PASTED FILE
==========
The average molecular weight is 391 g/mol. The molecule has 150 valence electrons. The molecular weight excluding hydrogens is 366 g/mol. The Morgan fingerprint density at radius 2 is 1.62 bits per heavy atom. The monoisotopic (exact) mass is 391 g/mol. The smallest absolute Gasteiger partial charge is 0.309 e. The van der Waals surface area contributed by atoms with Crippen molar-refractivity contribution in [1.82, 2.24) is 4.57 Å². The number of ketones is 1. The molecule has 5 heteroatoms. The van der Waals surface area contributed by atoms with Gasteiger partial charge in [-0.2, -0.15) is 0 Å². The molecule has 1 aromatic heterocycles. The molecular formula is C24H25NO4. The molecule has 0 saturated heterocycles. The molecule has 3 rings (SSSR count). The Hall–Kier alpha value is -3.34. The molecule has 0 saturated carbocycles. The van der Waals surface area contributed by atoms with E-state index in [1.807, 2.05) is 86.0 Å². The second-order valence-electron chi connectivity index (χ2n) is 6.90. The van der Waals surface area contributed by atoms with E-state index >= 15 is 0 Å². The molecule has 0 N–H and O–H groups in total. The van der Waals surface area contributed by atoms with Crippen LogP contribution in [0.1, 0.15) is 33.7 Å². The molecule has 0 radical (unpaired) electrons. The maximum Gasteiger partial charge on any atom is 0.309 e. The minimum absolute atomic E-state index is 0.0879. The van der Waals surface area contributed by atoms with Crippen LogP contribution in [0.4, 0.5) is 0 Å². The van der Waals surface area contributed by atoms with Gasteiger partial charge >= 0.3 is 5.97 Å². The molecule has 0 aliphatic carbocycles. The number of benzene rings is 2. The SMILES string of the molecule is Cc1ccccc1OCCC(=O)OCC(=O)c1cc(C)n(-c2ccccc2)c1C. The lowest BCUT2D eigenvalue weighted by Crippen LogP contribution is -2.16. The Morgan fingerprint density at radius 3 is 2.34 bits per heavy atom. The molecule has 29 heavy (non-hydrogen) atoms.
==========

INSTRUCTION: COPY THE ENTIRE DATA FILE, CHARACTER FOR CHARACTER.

The average molecular weight is 391 g/mol. The molecule has 150 valence electrons. The molecular weight excluding hydrogens is 366 g/mol. The Morgan fingerprint density at radius 2 is 1.62 bits per heavy atom. The monoisotopic (exact) mass is 391 g/mol. The smallest absolute Gasteiger partial charge is 0.309 e. The van der Waals surface area contributed by atoms with Crippen molar-refractivity contribution in [1.82, 2.24) is 4.57 Å². The number of ketones is 1. The molecule has 5 heteroatoms. The van der Waals surface area contributed by atoms with Gasteiger partial charge in [-0.2, -0.15) is 0 Å². The molecule has 1 aromatic heterocycles. The molecular formula is C24H25NO4. The molecule has 0 saturated heterocycles. The molecule has 3 rings (SSSR count). The Hall–Kier alpha value is -3.34. The molecule has 0 saturated carbocycles. The van der Waals surface area contributed by atoms with E-state index in [1.807, 2.05) is 86.0 Å². The second-order valence-electron chi connectivity index (χ2n) is 6.90. The van der Waals surface area contributed by atoms with E-state index >= 15 is 0 Å². The molecule has 0 N–H and O–H groups in total. The van der Waals surface area contributed by atoms with Crippen LogP contribution in [0.1, 0.15) is 33.7 Å². The molecule has 0 radical (unpaired) electrons. The maximum Gasteiger partial charge on any atom is 0.309 e. The minimum absolute atomic E-state index is 0.0879. The van der Waals surface area contributed by atoms with Crippen LogP contribution in [0.4, 0.5) is 0 Å². The van der Waals surface area contributed by atoms with Gasteiger partial charge >= 0.3 is 5.97 Å². The molecule has 0 aliphatic carbocycles. The number of benzene rings is 2. The SMILES string of the molecule is Cc1ccccc1OCCC(=O)OCC(=O)c1cc(C)n(-c2ccccc2)c1C. The lowest BCUT2D eigenvalue weighted by Crippen LogP contribution is -2.16. The Morgan fingerprint density at radius 3 is 2.34 bits per heavy atom. The molecule has 29 heavy (non-hydrogen) atoms.